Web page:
Reader in US National Security
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Dr. Christopher R. Moran, FRHistS
Dr. Christopher Moran is a Reader in US National Security. He has been at Warwick since autumn 2000, completing a BA in History in 2003, an MA in 2004, and a PhD in 2009. Between 2009 and 2011, he was a research assistant on the AHRC-funded project, 'Landscapes of Secrecy', which included a 6 month Kluge Fellowship at the Library of Congress in Washington, D.C. Between 2011 and 2014, he held a British Academy Postdoctoral Fellowship to write a history of Richard Nixon and the CIA, a project that remains in progress, and enjoyed 6 months as a Fellow at the Rothermere American Institute at the University of Oxford. In 2012 he became an Assistant Professor in PAIS and was promoted to Associate Professor in 2014. He was appointed to his current position in June 2018. He is a Fellow of the Royal Historical Society (RHS) and a Fellow of the Higher Education Academy (FHEA).
Dr. Moran specializes in the history of British and American secret services, especially the CIA. He is the author of 2 monographs, and 4 co-edited collections. In 2013 his PhD thesis was published by Cambridge University Press as Classified: Secrecy and the State in Modern Britain and won the St Ermin’s Hotel Intelligence Book of the Year Award in 2014. In 2016, he completed his second single-authored monograph, Company Confessions: Secrets, Memoirs, and the CIA, which was published by St. Martin's Press in New York. Taken together, these two books speak to the dominant theme of his research to date – government secrecy.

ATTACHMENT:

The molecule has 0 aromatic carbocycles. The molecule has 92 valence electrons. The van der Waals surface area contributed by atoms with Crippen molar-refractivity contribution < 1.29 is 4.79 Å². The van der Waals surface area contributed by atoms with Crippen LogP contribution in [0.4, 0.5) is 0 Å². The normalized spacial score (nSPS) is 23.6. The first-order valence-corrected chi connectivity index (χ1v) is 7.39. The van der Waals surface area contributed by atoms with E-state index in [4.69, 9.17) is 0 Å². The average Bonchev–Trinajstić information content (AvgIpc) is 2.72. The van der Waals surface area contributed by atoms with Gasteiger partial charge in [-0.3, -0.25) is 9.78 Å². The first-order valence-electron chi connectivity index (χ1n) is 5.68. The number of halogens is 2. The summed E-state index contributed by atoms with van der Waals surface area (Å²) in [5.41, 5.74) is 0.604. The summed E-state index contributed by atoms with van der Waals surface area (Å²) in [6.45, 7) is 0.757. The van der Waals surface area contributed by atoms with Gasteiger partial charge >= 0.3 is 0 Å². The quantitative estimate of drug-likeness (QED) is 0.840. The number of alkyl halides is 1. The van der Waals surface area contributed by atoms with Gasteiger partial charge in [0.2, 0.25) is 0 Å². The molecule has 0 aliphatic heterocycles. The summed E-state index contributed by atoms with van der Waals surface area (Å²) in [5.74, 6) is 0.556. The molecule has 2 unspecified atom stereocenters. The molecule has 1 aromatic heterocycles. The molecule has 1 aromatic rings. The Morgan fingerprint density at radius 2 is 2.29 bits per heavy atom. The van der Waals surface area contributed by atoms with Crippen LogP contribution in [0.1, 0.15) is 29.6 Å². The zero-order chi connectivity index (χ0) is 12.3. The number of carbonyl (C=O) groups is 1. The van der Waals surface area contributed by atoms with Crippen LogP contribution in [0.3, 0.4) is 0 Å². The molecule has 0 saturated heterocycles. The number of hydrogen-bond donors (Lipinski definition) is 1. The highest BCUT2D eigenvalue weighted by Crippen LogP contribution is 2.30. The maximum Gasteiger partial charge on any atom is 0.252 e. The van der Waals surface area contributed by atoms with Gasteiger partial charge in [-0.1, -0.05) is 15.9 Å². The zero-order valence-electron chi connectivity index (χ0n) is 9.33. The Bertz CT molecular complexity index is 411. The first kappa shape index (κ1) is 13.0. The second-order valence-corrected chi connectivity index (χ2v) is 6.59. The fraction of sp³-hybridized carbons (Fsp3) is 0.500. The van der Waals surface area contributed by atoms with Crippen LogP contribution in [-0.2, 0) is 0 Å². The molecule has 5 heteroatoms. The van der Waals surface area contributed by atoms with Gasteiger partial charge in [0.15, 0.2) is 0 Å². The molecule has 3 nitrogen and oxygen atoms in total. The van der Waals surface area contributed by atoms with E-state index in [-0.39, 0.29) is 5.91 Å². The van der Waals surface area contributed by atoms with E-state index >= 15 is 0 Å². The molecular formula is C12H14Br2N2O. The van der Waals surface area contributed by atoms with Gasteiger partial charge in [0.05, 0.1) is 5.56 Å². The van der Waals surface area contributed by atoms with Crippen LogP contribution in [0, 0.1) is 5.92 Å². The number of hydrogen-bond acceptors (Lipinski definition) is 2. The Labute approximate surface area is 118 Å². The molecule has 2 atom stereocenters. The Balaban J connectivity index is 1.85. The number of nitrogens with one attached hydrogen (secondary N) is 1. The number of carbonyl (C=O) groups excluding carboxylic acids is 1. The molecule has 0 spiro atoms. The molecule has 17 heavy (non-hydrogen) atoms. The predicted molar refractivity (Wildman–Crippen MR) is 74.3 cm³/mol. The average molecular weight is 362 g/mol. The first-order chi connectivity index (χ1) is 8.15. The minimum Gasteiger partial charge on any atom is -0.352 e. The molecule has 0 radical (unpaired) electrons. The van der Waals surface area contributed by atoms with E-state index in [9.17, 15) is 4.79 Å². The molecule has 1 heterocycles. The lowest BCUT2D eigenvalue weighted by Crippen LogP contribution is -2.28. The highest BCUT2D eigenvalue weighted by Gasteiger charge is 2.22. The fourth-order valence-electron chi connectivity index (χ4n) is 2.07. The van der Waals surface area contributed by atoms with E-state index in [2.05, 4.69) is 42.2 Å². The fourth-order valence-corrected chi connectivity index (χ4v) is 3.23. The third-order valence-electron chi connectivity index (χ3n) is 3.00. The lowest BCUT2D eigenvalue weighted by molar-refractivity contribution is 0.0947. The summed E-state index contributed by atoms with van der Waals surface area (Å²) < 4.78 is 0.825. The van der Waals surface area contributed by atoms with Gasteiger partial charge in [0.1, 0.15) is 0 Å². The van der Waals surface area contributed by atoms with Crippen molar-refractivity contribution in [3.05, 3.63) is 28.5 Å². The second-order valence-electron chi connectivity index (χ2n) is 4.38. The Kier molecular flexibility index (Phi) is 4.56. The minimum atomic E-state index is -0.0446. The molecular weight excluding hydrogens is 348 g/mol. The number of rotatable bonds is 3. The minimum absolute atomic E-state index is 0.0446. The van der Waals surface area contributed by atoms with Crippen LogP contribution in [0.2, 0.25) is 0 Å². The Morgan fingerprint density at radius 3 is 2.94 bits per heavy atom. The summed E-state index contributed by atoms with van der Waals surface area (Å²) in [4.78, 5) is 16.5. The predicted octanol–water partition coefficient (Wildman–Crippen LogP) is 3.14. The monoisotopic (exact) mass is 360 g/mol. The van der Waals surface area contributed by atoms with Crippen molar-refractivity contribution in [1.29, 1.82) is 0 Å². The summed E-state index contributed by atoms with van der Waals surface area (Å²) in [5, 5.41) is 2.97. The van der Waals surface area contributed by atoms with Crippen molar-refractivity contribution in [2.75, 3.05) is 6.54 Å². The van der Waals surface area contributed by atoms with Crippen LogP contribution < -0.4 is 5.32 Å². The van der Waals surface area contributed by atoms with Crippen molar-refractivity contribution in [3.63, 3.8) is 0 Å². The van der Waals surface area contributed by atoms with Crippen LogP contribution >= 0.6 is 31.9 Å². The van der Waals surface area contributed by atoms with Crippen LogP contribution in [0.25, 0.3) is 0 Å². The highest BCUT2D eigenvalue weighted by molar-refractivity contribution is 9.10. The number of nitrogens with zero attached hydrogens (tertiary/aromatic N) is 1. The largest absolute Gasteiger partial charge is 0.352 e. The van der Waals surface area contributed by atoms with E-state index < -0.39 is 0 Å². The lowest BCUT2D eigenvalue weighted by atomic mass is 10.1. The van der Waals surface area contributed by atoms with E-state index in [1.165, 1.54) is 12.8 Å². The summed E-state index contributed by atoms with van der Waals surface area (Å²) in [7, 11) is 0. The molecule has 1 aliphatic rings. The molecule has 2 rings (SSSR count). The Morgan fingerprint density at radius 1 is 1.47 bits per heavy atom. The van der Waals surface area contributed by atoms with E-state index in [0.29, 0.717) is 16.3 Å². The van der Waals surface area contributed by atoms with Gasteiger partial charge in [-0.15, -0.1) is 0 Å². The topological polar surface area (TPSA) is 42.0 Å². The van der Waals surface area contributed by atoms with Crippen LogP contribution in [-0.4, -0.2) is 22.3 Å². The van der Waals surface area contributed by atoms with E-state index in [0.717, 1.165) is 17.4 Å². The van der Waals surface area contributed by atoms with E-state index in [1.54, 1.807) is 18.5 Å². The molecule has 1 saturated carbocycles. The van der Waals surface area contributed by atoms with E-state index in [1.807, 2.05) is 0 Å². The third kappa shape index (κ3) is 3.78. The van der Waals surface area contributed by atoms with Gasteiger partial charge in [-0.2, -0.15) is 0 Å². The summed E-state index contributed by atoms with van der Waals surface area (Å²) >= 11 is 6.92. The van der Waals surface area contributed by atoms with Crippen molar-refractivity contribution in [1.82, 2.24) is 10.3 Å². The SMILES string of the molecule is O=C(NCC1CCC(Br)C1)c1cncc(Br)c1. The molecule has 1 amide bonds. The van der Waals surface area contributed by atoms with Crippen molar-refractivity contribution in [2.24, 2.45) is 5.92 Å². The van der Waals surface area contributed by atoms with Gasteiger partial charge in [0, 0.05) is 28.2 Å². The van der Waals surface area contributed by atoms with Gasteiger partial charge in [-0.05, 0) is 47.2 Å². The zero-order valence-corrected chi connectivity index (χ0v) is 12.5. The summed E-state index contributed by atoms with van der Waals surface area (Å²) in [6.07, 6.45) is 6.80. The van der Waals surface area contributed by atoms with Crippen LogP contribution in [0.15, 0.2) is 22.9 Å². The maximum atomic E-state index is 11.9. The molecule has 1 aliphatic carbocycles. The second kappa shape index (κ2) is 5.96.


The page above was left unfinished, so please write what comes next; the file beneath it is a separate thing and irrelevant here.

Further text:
Provisionally entitled 'The Road to Watergate', he is currently writing a history of the turbulent relationship between President Richard Nixon, his National Security Adviser Henry Kissinger, and the CIA, featuring new revelations about White House ‘dirty tricks’ as well as critical reflections on the role played by the Agency in helping to facilitate American withdrawl from Vietnam, SALT, rapprochement with China, and détente with the Soviet Union.
He is the author of over 30 peer-reviewed articles and book chapters, which have been published in a range of political science and historical journals, including: Foreign Affairs, British Politics, Intelligence and National Security, Political Studies, English Historical Review, Journal of Cold War Studies, Journal of American Studies, and International History Review.
His literary interests are represented by the Andrew Lownie Literary Agency Ltd.
Other Professional Activities
Dr. Moran is co-editor of the Journal of Intelligence History, published by Taylor & Francis; Treasurer of the Study Group on Intelligence (SGI); sits on the Editorial Board of Intelligence and National Security; and serves as a reviewer for both the AHRC Peer Review College and the Carnegie Trust for the Universities of Scotland.
He enjoys speaking at book festivals and has been interviewed by a range of print and broadcast media, including Fox News, Telegraph, The Times, Daily Mail, Sunday Mail, Reuters, BBC Radio 4, Talk Radio Europe, BBC Radio Wales, France 24, BBC Local Radio Network, and BBC Radio Coventry and Warwickshire.
He is currently helping the International Spy Museum in Washington, D.C., with the launch of their new museum, SPY 2.0, scheduled to open in 2019. In 2012 he worked as a historical consultant on the Museum’s popular exhibition, ‘Exquisitely Evil: 50 Years of James Bond Villains’.
Teaching and Administration, 2018/19
In 2018/19, he will teach:
1. (PO9A6) ‘Secrecy and Spies: British Intelligence in the Modern World’.
From summer 2018 until the REF census date in July 2020, he will be Director of Research and Impact in PAIS.
Chris is happy to consider requests to supervise PhD dissertations on almost anything related to intelligence, as well as American and British foreign policy.
To date he has supervised 2 PhD students to successful completion, both of whom are now in full-time employment, and examined a further 4 PhD theses.
His current PhD students are:
1. Julian Schmid, ‘Obama, Captain America, and Other Heavenly Creatures: Security and Superhero Films after 9/11’.
2. Jason Dymidiuk, ‘Public Perceptions of Sigint and Surveillance.
3. Dee Dutta, ‘Dropping the Ball? Bill Clinton, Terrorism and the CIA’.
4. Melina Dobson, ‘Government Secrecy in the Twenty-First Century’.